Monday, January 10, 2005

Elections and Freedom


Aghanis voting for the first time in history

This article in today's Wall Street Journal highlights a fascinating political phenomenon: The demonstrated willingness of humanity to participate in elections even when doing so endangers their lives. The article begins on this hopeful note:

What can the U.S. and Iraq learn from El Salvador?

Senior U.S. officials point to the small Central American nation's 1982 election, in which voters had to take cover from gunfire as they waited in line to cast their ballots, as a reason to believe even imperfect elections can help propel a war-torn nation toward democracy. In El Salvador, the vote helped reduce support for an insurgency and, they argue, the election slated for Jan. 30 in Iraq can do the same there.

Unfortunately the rest of the piece seems devoted to listing the differences between Iraq and El Salvador, quoting "experts" on why the Salvadoran experience is not likely to be duplicated in Iraq. Eleven of 15 substantive paragraphs are devoted to that point. The concluding, somewhat nervous final paragraph:

"In El Salvador you had the image of old farmers lined up to vote, crouching to get out of the line of fire, and then getting back into line. It was about as graphic a demonstration of the desire for democracy as you can have," says Mr. Aronson, who recently served as an election observer in Afghanistan. "Hopefully, the same thing will happen in Iraq. But if the process turns into a debacle, it might send the opposite message: that things are out of control."
The mainstream news media does love that idea of things being out of control in Iraq.

This is a subject of interest to me because I lived in El Salvador in 1975, doing missionary work for my church. I spent almost all my time with middle and lower-class strivers in that wonderful little country. What struck me most, even then as a callow 20 year-old, was that the people "got it." They knew who was their friend and who was not.

This emerged in many conversations, at mealtimes, in meetings, just about any time the subject came up: The elite families that ran the country were not their friends; the common folk knew that, but they somewhat resentfully tolerated the elites anyway. They knew the various Cuban "schoolteachers," leftists visiting El Salvador from other countries, and Che Guevara groupies were not their friends either. They either laughed at them or oozed distrust and resentment toward them. They were also deeply suspicious of the Salvadoran military, which was allied with the ruling elites and really seemed to have far too much power. If you were Salvadoran man of military age, you had to be on your guard about "conscription squads" that routinely kidnapped young men and impressed them into the army. (I actually witnessed one such conscription personally, in the middle of a suburban street in broad daylight.)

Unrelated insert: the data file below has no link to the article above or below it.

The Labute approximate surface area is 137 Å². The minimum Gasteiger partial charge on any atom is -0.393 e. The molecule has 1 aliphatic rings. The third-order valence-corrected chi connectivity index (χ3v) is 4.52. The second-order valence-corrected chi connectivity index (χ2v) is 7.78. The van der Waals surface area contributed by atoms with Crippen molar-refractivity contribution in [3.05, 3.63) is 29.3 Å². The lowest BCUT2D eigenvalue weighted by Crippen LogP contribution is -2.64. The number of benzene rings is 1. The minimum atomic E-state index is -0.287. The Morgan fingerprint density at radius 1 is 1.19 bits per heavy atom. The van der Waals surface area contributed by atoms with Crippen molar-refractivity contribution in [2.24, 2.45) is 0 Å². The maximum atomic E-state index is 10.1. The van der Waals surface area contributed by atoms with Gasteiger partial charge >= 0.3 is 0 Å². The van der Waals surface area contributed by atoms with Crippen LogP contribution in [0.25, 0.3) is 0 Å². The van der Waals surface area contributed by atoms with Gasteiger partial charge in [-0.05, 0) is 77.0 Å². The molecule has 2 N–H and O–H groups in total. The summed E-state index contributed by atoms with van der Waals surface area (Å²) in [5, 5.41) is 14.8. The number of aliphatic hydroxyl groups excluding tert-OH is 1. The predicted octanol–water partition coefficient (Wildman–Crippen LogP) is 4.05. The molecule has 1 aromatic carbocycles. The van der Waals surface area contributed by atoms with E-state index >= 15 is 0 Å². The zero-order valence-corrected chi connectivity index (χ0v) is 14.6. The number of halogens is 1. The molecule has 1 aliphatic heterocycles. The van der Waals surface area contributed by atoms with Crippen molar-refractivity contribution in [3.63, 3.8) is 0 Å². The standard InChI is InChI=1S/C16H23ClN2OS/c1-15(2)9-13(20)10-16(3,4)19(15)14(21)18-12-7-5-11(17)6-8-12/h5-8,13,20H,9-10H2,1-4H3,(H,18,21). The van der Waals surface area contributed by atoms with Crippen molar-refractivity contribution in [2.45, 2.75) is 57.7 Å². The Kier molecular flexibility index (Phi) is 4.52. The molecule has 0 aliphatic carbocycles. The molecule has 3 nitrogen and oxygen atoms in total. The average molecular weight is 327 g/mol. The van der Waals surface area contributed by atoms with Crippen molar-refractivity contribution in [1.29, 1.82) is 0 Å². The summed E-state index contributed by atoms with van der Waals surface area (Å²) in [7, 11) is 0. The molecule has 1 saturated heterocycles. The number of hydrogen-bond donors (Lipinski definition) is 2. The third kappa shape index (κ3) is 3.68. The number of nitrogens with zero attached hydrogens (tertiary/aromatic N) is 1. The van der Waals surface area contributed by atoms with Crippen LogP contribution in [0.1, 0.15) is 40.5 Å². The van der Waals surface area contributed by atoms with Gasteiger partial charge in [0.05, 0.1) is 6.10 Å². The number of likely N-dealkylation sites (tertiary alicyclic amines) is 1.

From among all that tyranny and injustice, it was always my strong impression that what the overwhelming majority of Salvadoran people wanted was freedom and democracy. Seven years later, they got it, in a national election with a massive voter turnout (90%, I believe) even while the leftist rebels, who wanted to shoot their way into power, were threatening to kill anyone who voted.

Call me a hopeless romantic idealist, but I do not think it was Western culture alone that brought the Salvadorans to do that. Nor do I think it was Afghan culture that caused the Afghans to vote in massive numbers despite Taliban threats to kill voters. Remember the stories about the Afghan women who performed Muslim funeral rituals before voting, so that they would be prepared for death if they were killed in the act?

Time will tell whether people who agree with me are right. The Iraqi elections are only days away. Let us hope that the human desire for freedom carries the day.

UPDATE: The Belmont Club has an excellent roundup of news on the elections and the islamofascists' efforts to disrupt them.


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